75 years ago today, an American president passed an executive order that led to the forcible removal and incarceration of 120,000 Japanese and Japanese American men, women and children in American concentration camps (Note: JACL’s Power of Words Handbook).
For years, Japanese and Japanese American civilians were imprisoned in hastily-erected assembly centers and camps under harsh, isolated conditions and guarded by American soldiers whose guns were pointed inward. Racism lay at the root of this incarceration: America’s federal government offered the thin reasoning that incarcerees’ race was proof that Japanese American citizens and their parents were spies for the Japanese military. Actor George Takei was a child of 5 when he was labeled a threat to national security by his government, and forced by gunpoint to a distant incarceration camp.
Today, America is poised to repeat the mistakes of its history. A new president sits in the Oval Office who routinely uses the spectre of national security threats to target groups of people with discriminatory executive action. Compared to 1942, the victims may differ but the federal government’s reasoning is the same: entire communities of innocent civilians are being labeled as enemies of the state by virtue of their race alone.
Japanese American history remains highly relevant to today’s political moment, in no small part because it is frequently cited by the Right as such. Last November, Trump supporter Carl Higbie appeared on Fox News’ The Kelly File to reference Japanese American incarceration in defense of Trump’s plan to institute a Muslim registry. When challenged, Higbie insisted that the federal government’s targeting of certain groups based on race or religion — in 1942 or now — was acceptable because, in his estimation, “we need to protect America first.”
To accept the reasoning that Japanese American incarceration serves as affirmative legal and moral justification for the targeting of Muslims today, however, requires that one agree that neither effort by the federal government is racist and unconstitutional. Such an interpretation is not only incorrect, but ahistorical. In 1942, the federal government’s labeling of Japanese Americans as national security threats was racist; in 2017, the federal government’s labeling of brown Muslims as national security threats is, too.
The denial of Japanese American incarceration’s racism is essential to its apologists, who would instead advance the suggestion that America’s mass imprisonment of thousands of civilians was reasonable and justified. Last December, the LA Times published two reader letters that described Japanese American incarceration as justified; the Times‘ editorial board later apologized for that decision. Last month, the Tri-City Herald published a guest editorial by Columbia Basin College Associate Professor Gary Bullert asking, “was the relocation of West Coast Japanese racist?” Bullert answers this rhetorical question with an essay that lays out the underthought reasoning often adopted by Japanese American incarceration’s most ardent defenders. Unsurprisingly, similar talking points are used today to defend executive action against Muslims.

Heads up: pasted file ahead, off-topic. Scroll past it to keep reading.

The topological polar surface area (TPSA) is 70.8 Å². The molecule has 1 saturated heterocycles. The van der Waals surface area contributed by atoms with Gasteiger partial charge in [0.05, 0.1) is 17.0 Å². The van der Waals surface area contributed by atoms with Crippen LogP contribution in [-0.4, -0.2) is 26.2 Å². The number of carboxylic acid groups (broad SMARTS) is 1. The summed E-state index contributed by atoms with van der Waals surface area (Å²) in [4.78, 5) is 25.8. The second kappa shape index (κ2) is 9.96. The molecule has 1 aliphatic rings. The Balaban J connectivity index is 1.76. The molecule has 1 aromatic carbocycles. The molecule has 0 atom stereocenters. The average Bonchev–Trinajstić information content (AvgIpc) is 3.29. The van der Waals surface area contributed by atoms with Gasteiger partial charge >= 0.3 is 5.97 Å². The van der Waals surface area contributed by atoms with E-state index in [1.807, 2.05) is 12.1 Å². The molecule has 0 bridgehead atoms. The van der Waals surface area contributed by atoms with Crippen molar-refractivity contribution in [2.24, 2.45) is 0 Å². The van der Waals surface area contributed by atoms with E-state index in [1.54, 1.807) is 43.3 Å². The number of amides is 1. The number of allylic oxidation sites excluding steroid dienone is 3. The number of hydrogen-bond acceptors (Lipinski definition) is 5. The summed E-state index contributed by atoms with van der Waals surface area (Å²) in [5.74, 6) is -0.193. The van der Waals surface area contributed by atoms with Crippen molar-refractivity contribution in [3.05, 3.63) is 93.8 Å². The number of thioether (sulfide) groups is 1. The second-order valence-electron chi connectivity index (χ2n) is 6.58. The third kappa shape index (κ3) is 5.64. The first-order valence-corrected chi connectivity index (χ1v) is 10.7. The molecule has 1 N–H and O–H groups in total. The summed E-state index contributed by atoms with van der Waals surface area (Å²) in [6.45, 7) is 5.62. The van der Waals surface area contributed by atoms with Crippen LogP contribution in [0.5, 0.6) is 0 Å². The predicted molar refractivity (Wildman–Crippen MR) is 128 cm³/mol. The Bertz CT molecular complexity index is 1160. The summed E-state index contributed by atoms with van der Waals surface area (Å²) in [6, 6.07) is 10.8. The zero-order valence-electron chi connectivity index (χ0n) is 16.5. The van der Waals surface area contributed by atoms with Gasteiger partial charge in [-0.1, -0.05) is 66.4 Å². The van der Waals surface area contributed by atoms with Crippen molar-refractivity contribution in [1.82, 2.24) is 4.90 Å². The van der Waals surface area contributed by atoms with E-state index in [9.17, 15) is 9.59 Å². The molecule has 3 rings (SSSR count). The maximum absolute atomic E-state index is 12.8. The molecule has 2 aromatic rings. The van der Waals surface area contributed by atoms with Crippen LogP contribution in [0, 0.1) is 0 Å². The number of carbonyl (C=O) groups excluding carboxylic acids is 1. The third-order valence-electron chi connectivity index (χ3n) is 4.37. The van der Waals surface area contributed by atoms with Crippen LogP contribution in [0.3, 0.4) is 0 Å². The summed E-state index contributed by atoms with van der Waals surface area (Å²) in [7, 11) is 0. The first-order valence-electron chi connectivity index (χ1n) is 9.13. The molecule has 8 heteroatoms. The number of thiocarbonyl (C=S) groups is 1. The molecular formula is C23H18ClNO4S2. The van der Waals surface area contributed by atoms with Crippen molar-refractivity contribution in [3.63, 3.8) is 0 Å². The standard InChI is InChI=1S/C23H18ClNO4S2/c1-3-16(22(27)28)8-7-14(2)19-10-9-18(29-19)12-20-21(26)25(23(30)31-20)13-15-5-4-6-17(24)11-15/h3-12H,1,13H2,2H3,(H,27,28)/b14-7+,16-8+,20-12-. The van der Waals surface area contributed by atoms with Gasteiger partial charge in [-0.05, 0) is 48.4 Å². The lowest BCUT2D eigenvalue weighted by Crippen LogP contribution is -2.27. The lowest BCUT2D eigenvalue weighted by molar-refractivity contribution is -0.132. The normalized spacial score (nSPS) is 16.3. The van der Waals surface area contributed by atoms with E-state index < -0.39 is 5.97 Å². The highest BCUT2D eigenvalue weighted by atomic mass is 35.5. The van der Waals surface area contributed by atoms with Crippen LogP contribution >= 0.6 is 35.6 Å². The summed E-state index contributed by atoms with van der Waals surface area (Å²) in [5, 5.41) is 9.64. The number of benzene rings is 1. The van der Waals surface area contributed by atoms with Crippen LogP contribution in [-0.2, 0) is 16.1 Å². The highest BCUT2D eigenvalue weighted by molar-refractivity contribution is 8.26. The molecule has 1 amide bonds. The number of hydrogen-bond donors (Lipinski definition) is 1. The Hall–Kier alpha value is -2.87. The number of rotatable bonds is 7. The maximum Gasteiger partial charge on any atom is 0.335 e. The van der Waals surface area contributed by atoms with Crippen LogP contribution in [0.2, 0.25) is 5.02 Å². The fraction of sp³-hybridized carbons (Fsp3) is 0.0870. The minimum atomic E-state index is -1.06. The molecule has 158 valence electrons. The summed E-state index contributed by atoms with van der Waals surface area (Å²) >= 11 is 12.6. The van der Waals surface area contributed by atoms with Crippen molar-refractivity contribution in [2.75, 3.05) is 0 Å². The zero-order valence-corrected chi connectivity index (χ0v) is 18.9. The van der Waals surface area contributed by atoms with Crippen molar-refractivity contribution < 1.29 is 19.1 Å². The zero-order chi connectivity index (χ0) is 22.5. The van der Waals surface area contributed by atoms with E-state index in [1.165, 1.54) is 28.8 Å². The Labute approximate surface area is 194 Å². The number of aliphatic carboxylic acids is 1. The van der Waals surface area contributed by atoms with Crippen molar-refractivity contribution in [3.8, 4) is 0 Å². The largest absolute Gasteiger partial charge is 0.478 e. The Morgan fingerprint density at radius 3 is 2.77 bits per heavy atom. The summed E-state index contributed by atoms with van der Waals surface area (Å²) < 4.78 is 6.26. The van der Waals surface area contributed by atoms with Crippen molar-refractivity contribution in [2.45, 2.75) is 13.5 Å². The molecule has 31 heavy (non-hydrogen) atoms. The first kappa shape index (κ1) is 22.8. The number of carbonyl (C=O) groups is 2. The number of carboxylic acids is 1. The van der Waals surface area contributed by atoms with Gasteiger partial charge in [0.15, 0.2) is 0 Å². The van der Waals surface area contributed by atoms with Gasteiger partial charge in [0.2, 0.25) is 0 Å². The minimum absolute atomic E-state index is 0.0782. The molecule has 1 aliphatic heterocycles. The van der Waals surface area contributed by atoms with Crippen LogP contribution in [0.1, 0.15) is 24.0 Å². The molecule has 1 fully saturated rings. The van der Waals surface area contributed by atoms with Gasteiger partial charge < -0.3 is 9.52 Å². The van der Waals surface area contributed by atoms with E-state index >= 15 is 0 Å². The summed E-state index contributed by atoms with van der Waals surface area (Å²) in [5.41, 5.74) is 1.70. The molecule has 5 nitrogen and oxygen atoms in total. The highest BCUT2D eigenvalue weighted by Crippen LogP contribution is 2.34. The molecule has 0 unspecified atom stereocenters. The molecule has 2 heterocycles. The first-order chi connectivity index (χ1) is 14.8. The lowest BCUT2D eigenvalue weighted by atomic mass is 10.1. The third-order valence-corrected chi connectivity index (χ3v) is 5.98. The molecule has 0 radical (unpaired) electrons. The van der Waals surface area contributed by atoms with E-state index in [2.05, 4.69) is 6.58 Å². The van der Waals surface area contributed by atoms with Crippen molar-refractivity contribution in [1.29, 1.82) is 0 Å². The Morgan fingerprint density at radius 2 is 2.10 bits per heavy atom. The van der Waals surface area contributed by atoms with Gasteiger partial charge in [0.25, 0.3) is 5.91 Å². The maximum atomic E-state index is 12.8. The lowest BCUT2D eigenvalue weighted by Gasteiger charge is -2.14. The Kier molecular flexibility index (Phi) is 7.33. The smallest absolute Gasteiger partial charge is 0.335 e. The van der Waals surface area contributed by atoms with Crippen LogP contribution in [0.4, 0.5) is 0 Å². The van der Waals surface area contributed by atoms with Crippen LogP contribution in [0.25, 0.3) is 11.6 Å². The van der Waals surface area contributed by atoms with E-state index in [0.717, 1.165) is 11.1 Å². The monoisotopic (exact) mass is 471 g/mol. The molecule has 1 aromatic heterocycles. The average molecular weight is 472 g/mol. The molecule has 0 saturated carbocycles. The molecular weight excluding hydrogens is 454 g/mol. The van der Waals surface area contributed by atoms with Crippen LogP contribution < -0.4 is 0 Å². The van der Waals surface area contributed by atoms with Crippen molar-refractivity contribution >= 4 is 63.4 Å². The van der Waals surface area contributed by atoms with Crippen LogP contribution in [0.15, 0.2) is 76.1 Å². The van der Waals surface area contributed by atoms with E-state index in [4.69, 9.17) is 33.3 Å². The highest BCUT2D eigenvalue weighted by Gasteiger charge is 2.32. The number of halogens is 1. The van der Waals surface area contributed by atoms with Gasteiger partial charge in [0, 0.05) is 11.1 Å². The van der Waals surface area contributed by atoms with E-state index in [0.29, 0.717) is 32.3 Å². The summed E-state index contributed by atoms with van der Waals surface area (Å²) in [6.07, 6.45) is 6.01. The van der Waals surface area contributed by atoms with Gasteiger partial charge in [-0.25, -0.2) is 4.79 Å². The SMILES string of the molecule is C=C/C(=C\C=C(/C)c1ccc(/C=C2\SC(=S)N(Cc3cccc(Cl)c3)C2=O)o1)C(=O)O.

Bullert begins his defense by suggesting that Americans were correct to fear and villainize the Japanese. Citing the “naked aggression” of the Japanese military, Bullert reminds his reader of Pearl Harbor and the mistreatment of American prisoners of war during World War II. (Never mind, of course, that no American was imprisoned in a Japanese war camp when Executive Order 9066 was passed.) Instead, Bullert uses Pearl Harbour as Donald Trump uses 9/11: for both, a terrible assault on American soil is repurposed to portray an entire group of people as national security threats based on the most tenuous and insubstantial of connections — shared race or religion — with America’s attackers. This then serves as cover for illogical and unjustifiable racial profiling.